marked to the general that the force I then had collected and should succeed in collecting was too much of a command for me. General Crittenden replied, "You have done marvelously well and you had better keep command." Just at that moment a sergeant reported to General Crittenden that a large force of the enemy was advancing upon the left flank of my line. General Crittenden suggested that I had better change the position of my force to meet the attack, which I at once commenced doing, and General Crittenden proceeded to the rear. Before I had taken a new position General Crittenden's aide came to me, and said that the general requested that I should take the force I had and move it with the trains on the road in as much order as possible to Chattanooga, which would be our next point for making a stand. Agreeably to this request I ordered the wagon trains into the road, headed toward Chattanooga, and put my regiment and the force in command of Major Jenney in the rear and moved quietly down the road some 3 miles to a large open field, where I found a captain of the Anderson Cavalry collecting stragglers in our advance. Soon after reaching this point General J. C. Davis arrived and assumed command and took the management of reorganizing the straggling troops. I soon afterward saw Lieutenant-Colonel Ducat assisting in the reorganization, and soon thereafter Major-General Negley arrived and took command. Major-General Sheridan also came up with a small force.
I directed Lieutenant Dobbelaere, of the Ninth Michigan, to take the medical train into Chattanooga, which he did, and I reported to Major-General Negley with my regiment and a regiment of stragglers for duty. That portion of the army which retreated and left the field was at this point reorganized under the direction of Major-General Negley, and moved on to Rossville and placed in position, the Ninth Michigan Infantry forming a part of a brigade.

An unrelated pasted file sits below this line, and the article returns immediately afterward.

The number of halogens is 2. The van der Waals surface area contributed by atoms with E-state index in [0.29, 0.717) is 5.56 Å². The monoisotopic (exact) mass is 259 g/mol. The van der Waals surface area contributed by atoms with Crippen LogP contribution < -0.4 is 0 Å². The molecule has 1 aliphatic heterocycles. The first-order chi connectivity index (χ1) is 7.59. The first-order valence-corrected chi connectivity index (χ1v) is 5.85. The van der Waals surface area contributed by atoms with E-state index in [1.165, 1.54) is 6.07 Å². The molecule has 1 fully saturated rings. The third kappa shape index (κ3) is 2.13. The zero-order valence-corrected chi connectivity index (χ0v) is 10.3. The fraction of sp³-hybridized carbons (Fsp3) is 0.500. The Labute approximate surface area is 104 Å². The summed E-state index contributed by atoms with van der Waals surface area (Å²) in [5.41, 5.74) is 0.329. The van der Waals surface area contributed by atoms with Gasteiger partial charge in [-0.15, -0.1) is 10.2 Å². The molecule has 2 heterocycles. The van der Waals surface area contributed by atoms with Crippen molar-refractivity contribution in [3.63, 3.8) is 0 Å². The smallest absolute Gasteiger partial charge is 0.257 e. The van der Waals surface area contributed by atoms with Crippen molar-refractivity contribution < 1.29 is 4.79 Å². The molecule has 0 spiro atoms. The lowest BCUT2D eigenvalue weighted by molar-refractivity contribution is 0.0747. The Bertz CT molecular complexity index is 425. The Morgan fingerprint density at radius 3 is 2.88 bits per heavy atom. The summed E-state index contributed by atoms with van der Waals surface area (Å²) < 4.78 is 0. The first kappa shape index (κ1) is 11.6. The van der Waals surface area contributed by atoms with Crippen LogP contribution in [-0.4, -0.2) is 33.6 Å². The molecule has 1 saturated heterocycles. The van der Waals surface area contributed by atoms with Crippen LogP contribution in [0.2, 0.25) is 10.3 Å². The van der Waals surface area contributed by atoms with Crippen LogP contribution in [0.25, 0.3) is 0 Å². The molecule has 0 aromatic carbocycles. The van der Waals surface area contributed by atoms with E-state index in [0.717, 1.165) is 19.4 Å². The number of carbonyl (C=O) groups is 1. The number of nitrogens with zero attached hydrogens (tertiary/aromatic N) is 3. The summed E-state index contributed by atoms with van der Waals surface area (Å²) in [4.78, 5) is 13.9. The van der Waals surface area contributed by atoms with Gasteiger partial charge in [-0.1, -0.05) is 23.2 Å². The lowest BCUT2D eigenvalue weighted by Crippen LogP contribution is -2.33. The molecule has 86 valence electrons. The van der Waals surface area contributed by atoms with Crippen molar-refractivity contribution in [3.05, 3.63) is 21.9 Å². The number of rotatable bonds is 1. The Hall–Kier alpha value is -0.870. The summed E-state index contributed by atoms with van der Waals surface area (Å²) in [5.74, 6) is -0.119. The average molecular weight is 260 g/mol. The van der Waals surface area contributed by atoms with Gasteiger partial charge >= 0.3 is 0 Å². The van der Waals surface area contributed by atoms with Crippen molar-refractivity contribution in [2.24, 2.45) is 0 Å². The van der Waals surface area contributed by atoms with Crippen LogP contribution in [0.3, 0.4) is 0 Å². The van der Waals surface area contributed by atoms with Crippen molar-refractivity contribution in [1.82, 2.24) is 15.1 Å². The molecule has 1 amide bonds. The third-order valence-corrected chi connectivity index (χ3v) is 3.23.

I remained under command of Major-General Negley until about 2 o'clock on the morning of the 21st, when, by direction of the general commanding, I put my regiment in a position to enable me to arrest stragglers from the field in the anticipated battle of the 21st. During the engagement on the 21st I arrested a large number of stragglers, and sent them to their commands in the field, and by direction of the general commanding, forwarded 167 to the provost-marshall-general at Chattanooga, with directions to have them sent to Nashville for trial as cowards and skulkers from the battle-field. Many of these last-named were arrested leaving the field with their arms, which I took from them. The most of the arms thus taken have since been put into the hands of returned convalescents who have been forwarded to their commands.
On the night of the 21st I retired with my regiment to Chattanooga, since which time it has been on provost and fatigue duty at corps headquarters and at the corps hospitals.
I append hereto a statement of casualties in the corps since crossing the Tennessee River. Also a statement of the number of prisoners captured by this corps from the enemy.
I remain, colonel, your obedient servant,
J. G. PARKHURST,
Colonel, Comdg.9th Mich. Infty., and Prov. March,14th L. C.
Lieutenant Colonel GEORGE E. FLYNT,
Assistant Adjutant-General, and Chief of Staff.